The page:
command+shift click to remove just paragraph overrides

careful what you wish for: with convert bullets and numbering to text, if you do this to a parent style, all the child styles that are based on it will also have their bullets and numbers changed to text.

p. 170
if you don’t know the exact character that the nested style ends with, enter all the possibilities ?!., etc

p. 172
you can base an object style on another

an obj style can clear and replace all attributes, or just override the attribs you wish

ignore = doesn’t appear as an override

p. 173
option click an obj style to clear overrides

para styles can only be applied via object styles in unthreaded text frames

if a group is selected when applying an object style, it is applied to every object in the group

p. 174
drag the icon that marks the default object type to set styles for new frames

p. 175
either clear overriddes or clear attributes not defined by style
why you should always right click on a style, cmd+shift+opt+click it or choose from the panel menu: because clicking a style either changes the selected object, or sets the style as a default. chances are you didn’t want either of those things to happen.

p. 177
quick apply tricks
to apply a style, command, or variable, press enter/return
to apply a style and remove overrides press opt+return
to apply a style and remove overrides and character styles press opt+shift+return
to apply an item without closing the quick apply list press shift return
to close the quick apply list without applying and item press esc or click away
to edit a style press command+enter

use the arrow keys to scroll thru the list

p. 178
HUH?
you can copy a style to more than one style group,  so you can have more than one style with the same name. they are independent. so what the heck happens with next style, map tags to styles, etc???
to expand/collapse all the subgroups in a style group, cmd click the triangle

p. 180
vocab test: as of CS3 there are no more inline items, only anchored objects. inline is the default type of anchored object. no sense in calling the fridge an ice box.

p. 181
create placeholder anchored objects by choosing object > anchored object >insert

creating outlines of type automatically makes each character into an inline anchored object.
if you need to make a bunch of them, assign a kbsc to insert anchored object/go to anchor marker

p. 188
moving a frame moves its anchored objects unless they are positioned relative to margins or pages.

p. 189
text wrap vocabulary: the thing that text wraps around is called the “wrap object.”

p. 190
to set default wrap options for new objects deselect everything then specify wrap settings

p. 191
if you have a photoshop donut and want text to appear inside the hole, choose Include Inside Edges

use the pen tool or direct selection tool to edit wrap objects. the type become User Modified Path and is grayed out in the panel.

p. 192
you can make it so master page items have text wrap only when overriden by checking Apply to Master Page Only in the panel pop-up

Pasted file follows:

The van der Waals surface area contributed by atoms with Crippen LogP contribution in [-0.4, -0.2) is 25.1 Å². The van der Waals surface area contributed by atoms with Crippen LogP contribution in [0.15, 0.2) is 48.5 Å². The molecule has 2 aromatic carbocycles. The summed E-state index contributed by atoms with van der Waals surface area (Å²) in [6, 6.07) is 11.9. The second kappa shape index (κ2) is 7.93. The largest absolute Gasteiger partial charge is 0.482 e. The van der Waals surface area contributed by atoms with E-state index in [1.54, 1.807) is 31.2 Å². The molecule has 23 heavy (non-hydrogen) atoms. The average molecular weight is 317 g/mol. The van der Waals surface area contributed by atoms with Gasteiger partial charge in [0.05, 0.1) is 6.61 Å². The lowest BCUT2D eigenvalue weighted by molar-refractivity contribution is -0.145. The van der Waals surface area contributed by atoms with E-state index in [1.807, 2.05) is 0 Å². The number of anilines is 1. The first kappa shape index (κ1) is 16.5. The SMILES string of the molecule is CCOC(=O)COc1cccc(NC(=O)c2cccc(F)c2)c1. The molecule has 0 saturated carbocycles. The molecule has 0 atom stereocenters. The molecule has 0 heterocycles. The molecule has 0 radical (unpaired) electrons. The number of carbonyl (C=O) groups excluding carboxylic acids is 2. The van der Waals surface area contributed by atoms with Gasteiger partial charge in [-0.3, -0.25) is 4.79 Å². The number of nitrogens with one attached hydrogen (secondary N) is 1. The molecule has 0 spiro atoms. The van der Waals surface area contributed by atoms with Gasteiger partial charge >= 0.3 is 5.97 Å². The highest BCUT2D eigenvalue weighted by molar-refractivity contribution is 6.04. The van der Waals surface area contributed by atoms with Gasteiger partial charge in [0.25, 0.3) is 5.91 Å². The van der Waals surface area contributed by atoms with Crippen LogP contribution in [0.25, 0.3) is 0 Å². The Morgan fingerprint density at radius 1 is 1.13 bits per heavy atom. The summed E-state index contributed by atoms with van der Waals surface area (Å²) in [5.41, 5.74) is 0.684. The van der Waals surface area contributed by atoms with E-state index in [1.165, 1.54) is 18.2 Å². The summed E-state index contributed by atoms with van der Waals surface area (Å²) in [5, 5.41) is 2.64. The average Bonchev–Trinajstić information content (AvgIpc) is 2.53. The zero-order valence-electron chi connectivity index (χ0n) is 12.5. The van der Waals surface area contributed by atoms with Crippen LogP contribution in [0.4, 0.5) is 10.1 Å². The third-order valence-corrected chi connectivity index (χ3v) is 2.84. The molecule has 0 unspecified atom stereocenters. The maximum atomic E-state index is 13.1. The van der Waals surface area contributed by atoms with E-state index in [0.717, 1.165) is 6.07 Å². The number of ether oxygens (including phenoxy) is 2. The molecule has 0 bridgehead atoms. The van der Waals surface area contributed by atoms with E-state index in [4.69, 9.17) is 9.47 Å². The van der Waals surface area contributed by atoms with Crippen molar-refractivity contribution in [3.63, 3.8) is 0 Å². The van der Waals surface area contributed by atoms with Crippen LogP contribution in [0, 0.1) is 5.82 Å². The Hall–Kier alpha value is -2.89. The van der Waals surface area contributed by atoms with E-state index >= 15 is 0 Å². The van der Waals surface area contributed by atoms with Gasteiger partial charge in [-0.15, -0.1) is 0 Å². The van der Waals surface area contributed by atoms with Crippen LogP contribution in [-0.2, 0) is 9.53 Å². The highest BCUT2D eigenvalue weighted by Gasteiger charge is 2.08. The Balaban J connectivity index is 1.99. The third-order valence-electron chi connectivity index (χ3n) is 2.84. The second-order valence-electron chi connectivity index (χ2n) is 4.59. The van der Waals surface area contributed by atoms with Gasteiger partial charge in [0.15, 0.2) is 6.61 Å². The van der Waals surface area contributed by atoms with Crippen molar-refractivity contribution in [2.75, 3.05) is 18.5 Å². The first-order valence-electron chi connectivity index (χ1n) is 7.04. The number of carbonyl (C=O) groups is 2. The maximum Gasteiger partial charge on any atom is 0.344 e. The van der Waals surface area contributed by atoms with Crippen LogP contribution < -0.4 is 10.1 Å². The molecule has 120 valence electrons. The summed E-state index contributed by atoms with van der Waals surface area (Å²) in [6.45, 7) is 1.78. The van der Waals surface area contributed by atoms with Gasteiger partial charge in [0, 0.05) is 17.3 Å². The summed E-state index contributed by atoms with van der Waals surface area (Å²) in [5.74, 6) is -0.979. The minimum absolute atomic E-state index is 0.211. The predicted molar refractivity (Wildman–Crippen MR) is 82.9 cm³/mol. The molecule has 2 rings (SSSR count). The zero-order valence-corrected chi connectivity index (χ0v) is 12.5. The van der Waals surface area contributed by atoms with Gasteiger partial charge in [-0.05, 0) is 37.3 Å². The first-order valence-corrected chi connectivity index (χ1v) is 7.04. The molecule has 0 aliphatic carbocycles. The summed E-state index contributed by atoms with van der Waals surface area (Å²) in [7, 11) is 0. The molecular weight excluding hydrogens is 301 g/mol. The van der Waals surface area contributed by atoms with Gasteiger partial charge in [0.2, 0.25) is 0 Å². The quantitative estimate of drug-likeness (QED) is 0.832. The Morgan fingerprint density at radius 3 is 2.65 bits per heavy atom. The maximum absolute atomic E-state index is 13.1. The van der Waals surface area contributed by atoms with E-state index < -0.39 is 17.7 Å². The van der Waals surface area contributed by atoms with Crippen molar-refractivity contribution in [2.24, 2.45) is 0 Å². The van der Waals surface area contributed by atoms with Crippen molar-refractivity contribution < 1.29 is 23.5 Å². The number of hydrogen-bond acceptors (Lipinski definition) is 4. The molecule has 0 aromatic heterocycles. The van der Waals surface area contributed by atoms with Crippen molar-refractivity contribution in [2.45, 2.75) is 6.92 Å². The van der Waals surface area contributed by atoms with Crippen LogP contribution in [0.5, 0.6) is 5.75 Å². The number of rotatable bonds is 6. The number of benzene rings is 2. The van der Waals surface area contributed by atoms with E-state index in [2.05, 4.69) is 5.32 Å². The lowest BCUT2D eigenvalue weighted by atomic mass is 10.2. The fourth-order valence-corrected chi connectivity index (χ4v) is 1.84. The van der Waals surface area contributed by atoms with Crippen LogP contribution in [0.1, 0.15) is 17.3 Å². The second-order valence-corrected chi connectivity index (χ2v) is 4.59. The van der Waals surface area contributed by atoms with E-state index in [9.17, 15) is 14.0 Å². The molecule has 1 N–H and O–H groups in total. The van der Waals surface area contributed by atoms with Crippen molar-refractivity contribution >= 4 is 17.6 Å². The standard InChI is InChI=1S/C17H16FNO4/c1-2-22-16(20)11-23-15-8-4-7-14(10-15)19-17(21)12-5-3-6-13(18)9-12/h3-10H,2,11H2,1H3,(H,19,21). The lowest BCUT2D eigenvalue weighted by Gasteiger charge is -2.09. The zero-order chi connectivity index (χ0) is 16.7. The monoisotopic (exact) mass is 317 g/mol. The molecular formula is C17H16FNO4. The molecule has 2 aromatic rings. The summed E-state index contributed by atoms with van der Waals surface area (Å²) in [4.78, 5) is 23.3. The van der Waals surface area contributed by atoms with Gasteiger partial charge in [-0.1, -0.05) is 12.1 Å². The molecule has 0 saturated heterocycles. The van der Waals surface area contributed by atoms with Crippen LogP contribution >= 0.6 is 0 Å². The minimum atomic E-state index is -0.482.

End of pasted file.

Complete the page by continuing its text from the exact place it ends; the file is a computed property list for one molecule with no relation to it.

if you apply text wrap to an anchored object, the wrap only affects text in the story with the anchor and lines that come after the marker. and the paragraph containing the object is set to single-line composer.

inline anchored objects in table cells don’t support text wrap.

p. 193
skip by leading moves wrapped text to the next available leading increment below a text-wrapped object. the purpose is to keep text in columns lined up

betcha never tried this: you can add anchored objects to type on a path

irony? you can’t put type on a path created from the outlines of type (because they are compound paths)

p. 195
type > type on a path options spacing positive numbers tighten up the text on curved segments only

p. 198
“Typography gives visual form to language.” That is a beautiful sentence.

p. 199
by default, the eyedropper copies all type attributes, to customize it, double click it

with no text selected, the eye dropper can copy attributes from another open InDesign document
if there’s a style name conflict, the differences are kept as local overrides

p. 200
to copy paragraph attributes only, hold shift as you click with the eyedropper

to make fonts appear in Adobe apps only, put them in library/application support/adobe/fonts
or on a pc, program files/common files/adobe/fonts

Spoiler Sport

Coming Soon to a screen near you! InDesign/InCopy CS4: Rise of the App Frame. News of CS4 is all over the place, but you can’t buy the programs yet. However, you can read and download the entire Help files for InDesign and InCopy CS4. They are free and open to the public. Yeah, it’s a little like reading the script to a movie that hasn’t been released yet. But if you’re an InDesign/InCopy fanboy/grrrl, you probably can’t wait to see how conditional text works, or whether Smart Guides are really smart (actually, they’re freaking brilliant–you’ll never use a guide again).

So download the help files, print out all 995 pages, wallpaper your dwelling with them, and when CS4 actually arrives at your workplace, you can be that annoying person ruining all the surprises for the people around you.

“Oh! Oh! Dude! Check this out! This is the part where the Button tool gets killed! And then Preflight disappears from the File menu, and like, no one knows where it went, and then it shows up in Window > Output! Dude!”

Make sure you say all this with a mouthful of popcorn. Adds to the effect. Dude.

Quick! A Pie!

Much to my chagrin, I have never been able to get the hang of spinning pizza dough, tossing it into the air, and catching it. My best buddy used to work at a pizza parlor and he makes it look easy. There are other ways of stretching dough, but nothing beats the airborne method. Much like tossing pizza dough, Quick Apply is one sublime flick of the wrist.

Quick Apply Tricks: